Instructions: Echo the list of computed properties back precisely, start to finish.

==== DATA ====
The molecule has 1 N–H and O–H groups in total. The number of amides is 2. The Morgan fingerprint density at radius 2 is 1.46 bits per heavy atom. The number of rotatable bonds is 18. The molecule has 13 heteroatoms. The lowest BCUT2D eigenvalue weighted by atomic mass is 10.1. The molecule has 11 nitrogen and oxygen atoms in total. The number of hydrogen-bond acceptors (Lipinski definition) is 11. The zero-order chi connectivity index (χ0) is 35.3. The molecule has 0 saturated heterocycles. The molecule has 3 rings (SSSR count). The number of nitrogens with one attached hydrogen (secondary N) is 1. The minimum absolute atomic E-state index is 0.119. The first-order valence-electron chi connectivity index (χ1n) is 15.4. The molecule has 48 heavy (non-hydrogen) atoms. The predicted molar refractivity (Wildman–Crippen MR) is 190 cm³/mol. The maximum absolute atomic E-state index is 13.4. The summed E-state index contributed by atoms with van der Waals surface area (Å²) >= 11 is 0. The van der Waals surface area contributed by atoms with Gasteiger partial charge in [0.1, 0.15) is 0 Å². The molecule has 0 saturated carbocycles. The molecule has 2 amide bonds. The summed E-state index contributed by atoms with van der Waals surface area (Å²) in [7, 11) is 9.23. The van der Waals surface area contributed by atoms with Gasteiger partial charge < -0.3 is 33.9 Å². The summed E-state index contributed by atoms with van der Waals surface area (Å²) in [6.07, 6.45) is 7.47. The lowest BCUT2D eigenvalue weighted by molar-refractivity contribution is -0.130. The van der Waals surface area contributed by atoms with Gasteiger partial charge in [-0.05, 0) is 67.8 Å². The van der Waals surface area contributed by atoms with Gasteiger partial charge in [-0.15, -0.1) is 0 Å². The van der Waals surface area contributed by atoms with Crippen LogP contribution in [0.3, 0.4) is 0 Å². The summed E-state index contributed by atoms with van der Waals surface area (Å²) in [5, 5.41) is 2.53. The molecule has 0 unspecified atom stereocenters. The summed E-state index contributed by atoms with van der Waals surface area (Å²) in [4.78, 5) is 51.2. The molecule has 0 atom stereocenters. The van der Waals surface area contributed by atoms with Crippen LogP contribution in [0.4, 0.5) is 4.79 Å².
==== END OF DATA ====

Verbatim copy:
The molecule has 1 N–H and O–H groups in total. The number of amides is 2. The Morgan fingerprint density at radius 2 is 1.46 bits per heavy atom. The number of rotatable bonds is 18. The molecule has 13 heteroatoms. The lowest BCUT2D eigenvalue weighted by atomic mass is 10.1. The molecule has 11 nitrogen and oxygen atoms in total. The number of hydrogen-bond acceptors (Lipinski definition) is 11. The zero-order chi connectivity index (χ0) is 35.3. The molecule has 0 saturated heterocycles. The molecule has 3 rings (SSSR count). The number of nitrogens with one attached hydrogen (secondary N) is 1. The minimum absolute atomic E-state index is 0.119. The first-order valence-electron chi connectivity index (χ1n) is 15.4. The molecule has 48 heavy (non-hydrogen) atoms. The predicted molar refractivity (Wildman–Crippen MR) is 190 cm³/mol. The maximum absolute atomic E-state index is 13.4. The summed E-state index contributed by atoms with van der Waals surface area (Å²) >= 11 is 0. The van der Waals surface area contributed by atoms with Gasteiger partial charge in [0.1, 0.15) is 0 Å². The molecule has 0 saturated carbocycles. The molecule has 2 amide bonds. The summed E-state index contributed by atoms with van der Waals surface area (Å²) in [7, 11) is 9.23. The van der Waals surface area contributed by atoms with Gasteiger partial charge < -0.3 is 33.9 Å². The summed E-state index contributed by atoms with van der Waals surface area (Å²) in [6.07, 6.45) is 7.47. The lowest BCUT2D eigenvalue weighted by molar-refractivity contribution is -0.130. The van der Waals surface area contributed by atoms with Gasteiger partial charge in [-0.05, 0) is 67.8 Å². The van der Waals surface area contributed by atoms with Gasteiger partial charge in [-0.15, -0.1) is 0 Å². The van der Waals surface area contributed by atoms with Crippen LogP contribution in [0.3, 0.4) is 0 Å². The summed E-state index contributed by atoms with van der Waals surface area (Å²) in [5, 5.41) is 2.53. The molecule has 0 unspecified atom stereocenters. The summed E-state index contributed by atoms with van der Waals surface area (Å²) in [4.78, 5) is 51.2. The molecule has 0 atom stereocenters. The van der Waals surface area contributed by atoms with Crippen LogP contribution in [0.4, 0.5) is 4.79 Å².